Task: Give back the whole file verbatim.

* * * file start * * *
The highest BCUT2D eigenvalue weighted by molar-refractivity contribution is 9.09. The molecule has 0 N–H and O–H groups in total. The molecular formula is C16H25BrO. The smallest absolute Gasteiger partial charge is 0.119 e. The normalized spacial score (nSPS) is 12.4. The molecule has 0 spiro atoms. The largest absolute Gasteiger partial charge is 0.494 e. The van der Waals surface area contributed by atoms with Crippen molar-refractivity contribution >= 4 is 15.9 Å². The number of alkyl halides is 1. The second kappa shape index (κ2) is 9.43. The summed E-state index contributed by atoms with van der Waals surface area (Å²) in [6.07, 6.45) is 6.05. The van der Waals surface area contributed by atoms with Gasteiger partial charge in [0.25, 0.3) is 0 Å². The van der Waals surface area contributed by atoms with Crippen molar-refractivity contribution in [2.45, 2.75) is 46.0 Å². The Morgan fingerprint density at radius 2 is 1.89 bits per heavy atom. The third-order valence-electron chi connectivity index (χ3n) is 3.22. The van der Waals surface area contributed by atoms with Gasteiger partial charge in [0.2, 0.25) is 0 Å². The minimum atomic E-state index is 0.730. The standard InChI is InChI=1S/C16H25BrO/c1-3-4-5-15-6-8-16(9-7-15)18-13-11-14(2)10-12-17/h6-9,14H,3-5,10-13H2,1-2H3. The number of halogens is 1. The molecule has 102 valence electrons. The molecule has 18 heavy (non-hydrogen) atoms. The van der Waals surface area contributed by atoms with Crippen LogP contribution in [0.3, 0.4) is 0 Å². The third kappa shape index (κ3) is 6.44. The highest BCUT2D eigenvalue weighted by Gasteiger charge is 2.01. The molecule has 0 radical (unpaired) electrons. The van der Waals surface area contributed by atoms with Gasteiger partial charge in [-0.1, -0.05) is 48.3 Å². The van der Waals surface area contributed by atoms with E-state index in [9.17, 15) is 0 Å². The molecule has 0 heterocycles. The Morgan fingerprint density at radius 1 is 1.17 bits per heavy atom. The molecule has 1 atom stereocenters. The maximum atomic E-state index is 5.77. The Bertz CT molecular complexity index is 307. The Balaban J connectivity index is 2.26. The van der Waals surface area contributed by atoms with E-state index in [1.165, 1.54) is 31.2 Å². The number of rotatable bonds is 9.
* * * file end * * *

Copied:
The highest BCUT2D eigenvalue weighted by molar-refractivity contribution is 9.09. The molecule has 0 N–H and O–H groups in total. The molecular formula is C16H25BrO. The smallest absolute Gasteiger partial charge is 0.119 e. The normalized spacial score (nSPS) is 12.4. The molecule has 0 spiro atoms. The largest absolute Gasteiger partial charge is 0.494 e. The van der Waals surface area contributed by atoms with Crippen molar-refractivity contribution >= 4 is 15.9 Å². The number of alkyl halides is 1. The second kappa shape index (κ2) is 9.43. The summed E-state index contributed by atoms with van der Waals surface area (Å²) in [6.07, 6.45) is 6.05. The van der Waals surface area contributed by atoms with Gasteiger partial charge in [0.25, 0.3) is 0 Å². The van der Waals surface area contributed by atoms with Crippen molar-refractivity contribution in [2.45, 2.75) is 46.0 Å². The Morgan fingerprint density at radius 2 is 1.89 bits per heavy atom. The third-order valence-electron chi connectivity index (χ3n) is 3.22. The van der Waals surface area contributed by atoms with Gasteiger partial charge in [0.2, 0.25) is 0 Å². The minimum atomic E-state index is 0.730. The standard InChI is InChI=1S/C16H25BrO/c1-3-4-5-15-6-8-16(9-7-15)18-13-11-14(2)10-12-17/h6-9,14H,3-5,10-13H2,1-2H3. The number of halogens is 1. The molecule has 102 valence electrons. The molecule has 18 heavy (non-hydrogen) atoms. The van der Waals surface area contributed by atoms with Crippen LogP contribution in [0.3, 0.4) is 0 Å². The third kappa shape index (κ3) is 6.44. The highest BCUT2D eigenvalue weighted by Gasteiger charge is 2.01. The molecule has 0 radical (unpaired) electrons. The van der Waals surface area contributed by atoms with Gasteiger partial charge in [-0.1, -0.05) is 48.3 Å². The van der Waals surface area contributed by atoms with E-state index in [9.17, 15) is 0 Å². The molecule has 0 heterocycles. The Morgan fingerprint density at radius 1 is 1.17 bits per heavy atom. The molecule has 1 atom stereocenters. The maximum atomic E-state index is 5.77. The Bertz CT molecular complexity index is 307. The Balaban J connectivity index is 2.26. The van der Waals surface area contributed by atoms with E-state index in [1.165, 1.54) is 31.2 Å². The number of rotatable bonds is 9.